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NINDS: Stroke Proceedings: Introduction

Proceedings of a National Symposium on Rapid Identification and Treatment of Acute Stroke
December 12-13, 1996


This monograph demarcates a new era in the treatment of stroke. Acute early intervention to reduce the disability caused by stroke has been shown to be effective. No longer can we stand by while stroke-threatened brain undergoes irreversible injury. The national effort to change the way stroke is treated began at a National Symposium on the Rapid Identification and Treatment of Acute Stroke held on December 12 and 13, 1996. The recommendations and conclusions of the participants at that Symposium are summarized in the following pages.

This monograph is not about one particular treatment for stroke or one particular type of stroke. All stroke presents as the sudden onset of a neurological deficit such as weakness, paralysis, or loss of speech. While the syndrome of strokes is the same, the causes can vary widely and be as different as bleeding in one case and the formation of a blood clot in another. Each type is treated differently. Common to all stroke types is the need for rapid emergency examination, diagnostic testing, and treatment, if possible, before the few minutes or hours pass that it takes for brain injury to become permanent. This monograph is about how the current medical system can be changed to meet the needs created by the recent demonstration that the majority of stroke patients could receive effective treatment if they could be seen and treated soon enough. Rapid response is required if we are to see the benefits resulting from decades of laboratory and clinical stroke research devoted to the development of effective methods to treat and prevent stroke from all causes.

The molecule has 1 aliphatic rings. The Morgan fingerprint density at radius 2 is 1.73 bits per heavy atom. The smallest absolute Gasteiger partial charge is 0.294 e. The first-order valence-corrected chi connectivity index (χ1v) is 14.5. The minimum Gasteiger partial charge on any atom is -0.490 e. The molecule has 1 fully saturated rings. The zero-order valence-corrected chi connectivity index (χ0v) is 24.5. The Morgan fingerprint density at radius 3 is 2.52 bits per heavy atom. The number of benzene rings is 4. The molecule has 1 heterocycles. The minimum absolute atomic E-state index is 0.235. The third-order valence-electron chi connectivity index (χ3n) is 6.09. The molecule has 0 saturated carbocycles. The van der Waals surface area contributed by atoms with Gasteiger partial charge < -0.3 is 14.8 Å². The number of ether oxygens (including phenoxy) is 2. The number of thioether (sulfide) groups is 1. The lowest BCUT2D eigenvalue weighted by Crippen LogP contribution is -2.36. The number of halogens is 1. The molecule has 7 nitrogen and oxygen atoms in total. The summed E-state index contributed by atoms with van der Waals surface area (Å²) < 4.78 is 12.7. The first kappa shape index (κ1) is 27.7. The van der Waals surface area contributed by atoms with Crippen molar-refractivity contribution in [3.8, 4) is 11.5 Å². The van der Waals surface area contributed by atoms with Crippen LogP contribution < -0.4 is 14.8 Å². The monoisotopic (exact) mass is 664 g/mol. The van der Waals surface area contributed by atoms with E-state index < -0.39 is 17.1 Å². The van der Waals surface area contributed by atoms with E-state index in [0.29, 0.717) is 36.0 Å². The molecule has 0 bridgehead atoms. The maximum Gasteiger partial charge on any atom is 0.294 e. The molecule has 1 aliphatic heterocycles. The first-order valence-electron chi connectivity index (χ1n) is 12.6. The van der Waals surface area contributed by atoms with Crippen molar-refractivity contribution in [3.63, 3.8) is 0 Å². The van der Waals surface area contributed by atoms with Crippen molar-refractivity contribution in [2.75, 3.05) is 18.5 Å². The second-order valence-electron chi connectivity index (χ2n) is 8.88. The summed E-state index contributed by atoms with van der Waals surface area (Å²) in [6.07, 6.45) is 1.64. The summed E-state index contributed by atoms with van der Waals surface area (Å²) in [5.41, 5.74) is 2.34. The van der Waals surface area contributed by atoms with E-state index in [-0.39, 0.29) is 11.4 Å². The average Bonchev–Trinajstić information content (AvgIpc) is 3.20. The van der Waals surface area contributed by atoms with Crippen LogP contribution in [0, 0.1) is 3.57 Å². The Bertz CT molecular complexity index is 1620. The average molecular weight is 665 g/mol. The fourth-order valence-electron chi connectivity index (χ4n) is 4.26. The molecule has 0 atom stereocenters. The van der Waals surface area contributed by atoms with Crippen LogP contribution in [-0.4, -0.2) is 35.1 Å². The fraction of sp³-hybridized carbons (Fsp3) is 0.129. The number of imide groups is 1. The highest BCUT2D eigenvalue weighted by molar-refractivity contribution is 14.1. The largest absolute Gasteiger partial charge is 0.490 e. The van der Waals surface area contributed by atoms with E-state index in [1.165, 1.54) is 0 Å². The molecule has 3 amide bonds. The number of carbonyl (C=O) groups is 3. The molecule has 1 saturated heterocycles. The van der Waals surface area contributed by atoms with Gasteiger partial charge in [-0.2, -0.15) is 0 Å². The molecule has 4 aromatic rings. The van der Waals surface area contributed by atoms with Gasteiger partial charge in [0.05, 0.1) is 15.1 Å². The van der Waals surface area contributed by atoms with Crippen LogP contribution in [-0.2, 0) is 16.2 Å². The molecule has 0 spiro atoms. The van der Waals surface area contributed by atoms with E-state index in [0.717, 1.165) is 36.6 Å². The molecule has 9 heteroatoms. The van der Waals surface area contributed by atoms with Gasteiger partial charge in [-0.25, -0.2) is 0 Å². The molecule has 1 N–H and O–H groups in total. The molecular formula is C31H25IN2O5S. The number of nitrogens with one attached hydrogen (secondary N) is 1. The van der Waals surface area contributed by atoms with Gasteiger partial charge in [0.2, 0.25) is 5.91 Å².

The recommendations and suggestions presented in this monograph were developed during the Symposium by representatives from more than 50 organizations interested in the care of stroke patients. Many different points of view are included. The participants agree that rapid treatment of stroke is required if we are going to reduce disability and improve the quality of life for stroke victims. The actual systems needed to accomplish the task will be different in each community. A wide variety of recommendations for national planning and community action were developed by the participants. If successful, this monograph will facilitate planning and development of systems that give the same urgency of care to stroke patients that is given to patients with myocardial infarction and trauma.

John R. Marler, M.D.
Medical Officer
National Institute of Neurological Disorders and Stroke


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National Institute of Neurological Disorders and Stroke
National Institutes of Health
Bethesda, MD 20892

Last Modified May 17, 2011